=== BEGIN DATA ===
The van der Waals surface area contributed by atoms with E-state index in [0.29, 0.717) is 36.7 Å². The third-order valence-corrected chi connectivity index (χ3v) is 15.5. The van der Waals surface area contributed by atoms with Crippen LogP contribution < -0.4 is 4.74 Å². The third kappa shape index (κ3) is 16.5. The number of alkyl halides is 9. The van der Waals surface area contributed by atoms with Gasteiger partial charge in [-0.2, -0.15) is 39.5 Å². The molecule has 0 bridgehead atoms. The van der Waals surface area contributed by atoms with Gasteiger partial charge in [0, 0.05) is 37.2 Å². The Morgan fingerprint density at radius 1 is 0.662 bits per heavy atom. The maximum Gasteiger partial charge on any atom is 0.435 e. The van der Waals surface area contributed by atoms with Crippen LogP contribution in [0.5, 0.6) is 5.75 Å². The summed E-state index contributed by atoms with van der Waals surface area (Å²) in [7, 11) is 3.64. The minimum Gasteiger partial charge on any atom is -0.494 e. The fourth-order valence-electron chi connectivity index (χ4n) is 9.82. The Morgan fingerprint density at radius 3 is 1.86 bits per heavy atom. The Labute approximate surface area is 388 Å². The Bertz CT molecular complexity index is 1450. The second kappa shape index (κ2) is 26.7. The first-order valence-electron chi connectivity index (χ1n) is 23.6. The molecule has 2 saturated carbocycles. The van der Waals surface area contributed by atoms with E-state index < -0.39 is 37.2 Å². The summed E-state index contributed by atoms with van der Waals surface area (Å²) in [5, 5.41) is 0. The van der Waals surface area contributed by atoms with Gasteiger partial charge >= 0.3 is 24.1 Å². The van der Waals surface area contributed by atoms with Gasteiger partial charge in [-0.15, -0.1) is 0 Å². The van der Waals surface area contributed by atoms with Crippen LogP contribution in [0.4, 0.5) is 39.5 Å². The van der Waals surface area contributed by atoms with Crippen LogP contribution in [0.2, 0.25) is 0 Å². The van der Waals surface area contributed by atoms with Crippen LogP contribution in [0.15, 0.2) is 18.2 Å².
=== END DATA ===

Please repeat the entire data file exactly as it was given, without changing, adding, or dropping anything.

The van der Waals surface area contributed by atoms with E-state index in [0.29, 0.717) is 36.7 Å². The third-order valence-corrected chi connectivity index (χ3v) is 15.5. The van der Waals surface area contributed by atoms with Crippen LogP contribution < -0.4 is 4.74 Å². The third kappa shape index (κ3) is 16.5. The number of alkyl halides is 9. The van der Waals surface area contributed by atoms with Gasteiger partial charge in [-0.2, -0.15) is 39.5 Å². The molecule has 0 bridgehead atoms. The van der Waals surface area contributed by atoms with Gasteiger partial charge in [0, 0.05) is 37.2 Å². The Morgan fingerprint density at radius 1 is 0.662 bits per heavy atom. The maximum Gasteiger partial charge on any atom is 0.435 e. The van der Waals surface area contributed by atoms with Crippen LogP contribution in [0.5, 0.6) is 5.75 Å². The summed E-state index contributed by atoms with van der Waals surface area (Å²) in [7, 11) is 3.64. The minimum Gasteiger partial charge on any atom is -0.494 e. The fourth-order valence-electron chi connectivity index (χ4n) is 9.82. The Morgan fingerprint density at radius 3 is 1.86 bits per heavy atom. The Labute approximate surface area is 388 Å². The Bertz CT molecular complexity index is 1450. The second kappa shape index (κ2) is 26.7. The first-order valence-electron chi connectivity index (χ1n) is 23.6. The molecule has 2 saturated carbocycles. The van der Waals surface area contributed by atoms with E-state index < -0.39 is 37.2 Å². The summed E-state index contributed by atoms with van der Waals surface area (Å²) in [5, 5.41) is 0. The van der Waals surface area contributed by atoms with Gasteiger partial charge >= 0.3 is 24.1 Å². The van der Waals surface area contributed by atoms with Gasteiger partial charge in [-0.15, -0.1) is 0 Å². The van der Waals surface area contributed by atoms with Crippen LogP contribution in [0.4, 0.5) is 39.5 Å². The van der Waals surface area contributed by atoms with Crippen LogP contribution in [0.2, 0.25) is 0 Å². The van der Waals surface area contributed by atoms with Crippen LogP contribution in [0.15, 0.2) is 18.2 Å².